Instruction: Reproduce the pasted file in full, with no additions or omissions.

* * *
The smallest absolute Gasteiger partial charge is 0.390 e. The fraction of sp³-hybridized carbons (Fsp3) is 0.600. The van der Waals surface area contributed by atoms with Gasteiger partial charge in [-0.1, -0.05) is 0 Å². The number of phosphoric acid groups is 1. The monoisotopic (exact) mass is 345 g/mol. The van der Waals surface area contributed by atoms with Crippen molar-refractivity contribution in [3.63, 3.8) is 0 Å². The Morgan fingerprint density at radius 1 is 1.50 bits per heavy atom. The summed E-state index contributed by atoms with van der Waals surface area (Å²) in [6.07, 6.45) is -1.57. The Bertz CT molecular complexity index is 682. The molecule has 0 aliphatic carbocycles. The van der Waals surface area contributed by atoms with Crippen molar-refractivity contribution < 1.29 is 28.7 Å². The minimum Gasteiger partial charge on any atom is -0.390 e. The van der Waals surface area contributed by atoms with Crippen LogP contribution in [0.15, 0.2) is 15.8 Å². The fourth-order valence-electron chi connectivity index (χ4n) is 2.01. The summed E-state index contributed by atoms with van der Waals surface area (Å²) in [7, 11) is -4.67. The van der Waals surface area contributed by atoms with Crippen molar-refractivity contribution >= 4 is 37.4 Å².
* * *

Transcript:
The smallest absolute Gasteiger partial charge is 0.390 e. The fraction of sp³-hybridized carbons (Fsp3) is 0.600. The van der Waals surface area contributed by atoms with Gasteiger partial charge in [-0.1, -0.05) is 0 Å². The number of phosphoric acid groups is 1. The monoisotopic (exact) mass is 345 g/mol. The van der Waals surface area contributed by atoms with Crippen molar-refractivity contribution in [3.63, 3.8) is 0 Å². The Morgan fingerprint density at radius 1 is 1.50 bits per heavy atom. The summed E-state index contributed by atoms with van der Waals surface area (Å²) in [6.07, 6.45) is -1.57. The Bertz CT molecular complexity index is 682. The molecule has 0 aliphatic carbocycles. The van der Waals surface area contributed by atoms with Crippen molar-refractivity contribution < 1.29 is 28.7 Å². The minimum Gasteiger partial charge on any atom is -0.390 e. The van der Waals surface area contributed by atoms with Crippen LogP contribution in [0.15, 0.2) is 15.8 Å². The fourth-order valence-electron chi connectivity index (χ4n) is 2.01. The summed E-state index contributed by atoms with van der Waals surface area (Å²) in [7, 11) is -4.67. The van der Waals surface area contributed by atoms with Crippen molar-refractivity contribution >= 4 is 37.4 Å².